How Might Reconsolidation Therapy Benefit First-Line Responders and Military Personnel?

Soldiers, veterans, military officers, and first-line responders, such as police officers, firemen/women, paramedics, and medical staff are specially trained and selected to deal with complex and life-threatening situations. These situations can be terrifying, often involve the possibility of risking one’s life. Memories of these events can linger and be difficult to process, often resulting in post-traumatic stress or post-traumatic stress disorder (PTSD). When these recollections repeatedly return during the day or while sleeping, the distress created by these memories’ return can seriously impair well-being and functioning.

Emergency responders are at high risk for PTSD. These individuals often live with the recurring recollections and emotional residue caused by traumatic situations and events beyond the limits of what is tolerable by a human being. These thoughts can seriously impact the minds and bodies of those mandated to rescue, heal, and protect others. The psychological and emotional toll of occupational distress on the front lines are often high. For example, suicide rates among police officers are three times higher than the civilian population. Reconsolidation Therapy offers a short-term treatment option as an adjunct or add-on to existing PTSD treatments to alleviate some of the emotional distress associated with traumatic memories.

Addressing traumatic memories has typically required a longer-term therapy, which can be difficult to endure for some first-line responders and military personnel seeking quicker solutions to alleviate their distress. Longer-term treatment solutions may not be tolerated as well by some, particularly those who wish for a quick return to work. For first-line responders who have PTSD, Reconsolidation Therapy may shorten some aspects of PTSD treatment given the added benefit of improving distress associated with traumatic memories and current PTSD symptoms.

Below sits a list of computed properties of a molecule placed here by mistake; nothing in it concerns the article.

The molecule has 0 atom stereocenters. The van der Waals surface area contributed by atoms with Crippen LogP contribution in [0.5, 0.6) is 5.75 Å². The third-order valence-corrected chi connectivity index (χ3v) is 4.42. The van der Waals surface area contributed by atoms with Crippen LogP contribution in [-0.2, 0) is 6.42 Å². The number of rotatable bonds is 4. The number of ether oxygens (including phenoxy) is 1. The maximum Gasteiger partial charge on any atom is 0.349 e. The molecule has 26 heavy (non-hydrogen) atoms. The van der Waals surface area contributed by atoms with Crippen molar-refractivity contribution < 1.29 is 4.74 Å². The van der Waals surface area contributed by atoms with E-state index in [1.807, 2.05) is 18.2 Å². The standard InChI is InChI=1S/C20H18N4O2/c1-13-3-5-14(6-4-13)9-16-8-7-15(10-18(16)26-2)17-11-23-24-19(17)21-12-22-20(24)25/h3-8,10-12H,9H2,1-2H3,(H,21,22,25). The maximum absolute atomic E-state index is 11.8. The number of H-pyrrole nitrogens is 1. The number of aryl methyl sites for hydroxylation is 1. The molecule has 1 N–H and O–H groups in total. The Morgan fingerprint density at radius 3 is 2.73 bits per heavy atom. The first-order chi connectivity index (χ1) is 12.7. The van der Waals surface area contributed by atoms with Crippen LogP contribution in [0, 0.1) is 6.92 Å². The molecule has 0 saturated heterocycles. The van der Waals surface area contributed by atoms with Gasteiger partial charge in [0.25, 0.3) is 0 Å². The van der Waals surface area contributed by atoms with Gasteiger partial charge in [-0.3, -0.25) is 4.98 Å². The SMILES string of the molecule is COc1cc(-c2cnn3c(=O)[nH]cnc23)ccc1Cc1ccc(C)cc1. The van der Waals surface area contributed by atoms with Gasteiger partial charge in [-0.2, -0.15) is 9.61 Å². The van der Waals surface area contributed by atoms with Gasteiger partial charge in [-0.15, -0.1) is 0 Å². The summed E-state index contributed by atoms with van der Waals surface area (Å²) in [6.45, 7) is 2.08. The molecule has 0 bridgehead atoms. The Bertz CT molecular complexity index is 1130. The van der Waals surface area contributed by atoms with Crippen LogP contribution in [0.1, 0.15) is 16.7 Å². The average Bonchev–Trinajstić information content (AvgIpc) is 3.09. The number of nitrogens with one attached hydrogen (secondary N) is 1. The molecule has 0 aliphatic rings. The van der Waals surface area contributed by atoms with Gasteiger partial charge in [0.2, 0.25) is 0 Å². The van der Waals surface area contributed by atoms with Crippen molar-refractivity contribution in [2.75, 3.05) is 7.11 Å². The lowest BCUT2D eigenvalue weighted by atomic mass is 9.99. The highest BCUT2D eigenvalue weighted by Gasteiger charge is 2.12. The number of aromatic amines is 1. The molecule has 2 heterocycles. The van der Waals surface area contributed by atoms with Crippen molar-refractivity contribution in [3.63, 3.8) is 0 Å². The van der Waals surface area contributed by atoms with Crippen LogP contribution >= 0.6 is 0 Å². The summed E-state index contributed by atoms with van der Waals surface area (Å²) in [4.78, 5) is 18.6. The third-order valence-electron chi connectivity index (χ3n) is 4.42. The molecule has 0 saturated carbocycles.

Dr. Genevieve Boudreault, D.Psy, C.Psych is a clinical psychologist at the Centre for Interpersonal Relationships (CFIR). Dr. Boudreault, C.Psych. provides psychological services to adults that have experienced traumatic events and are suffering from complex (C-PTSD) and post-traumatic stress disorder (PTSD). She is certified to practice Reconsolidation Therapy and supervises a team of therapists that provides these treatments to alleviate suffering associated with traumatic memories.

Reconsolidation Therapy at CFIR: An Adjunct Treatment for PTSD

Reconsolidation Therapy is a short-term PTSD treatment for people who have been exposed to traumatic events (e.g., violence, accidents, rape, horrific scenes, combat-related experiences). First-line responders, such as police officers, firemen/women, military officers, paramedics, and medical staff, often have out-of-the-ordinary experiences that leave emotional residue and difficult memories. Events including (but not limited to) car accidents, violence, and sexual assault can result in traumatic memories that wreak havoc in our everyday lives. Reconsolidation Therapy treatment works by directly activating the traumatic memory of the event and uses both psychological and medical intervention to reduce PTSD.

Several evidence-based treatments address the problematic symptoms of PTSD, including more commonly used ones such as Exposure Therapy/CBT. While existing treatments have demonstrated their effectiveness, the distress associated with re-visiting traumatic memories can be daunting and result in some clients avoiding treatment. Reconsolidation Therapy is an add-on treatment that integrates aspects of existing evidence-based psychological treatments with medical intervention.

Here’s how it works: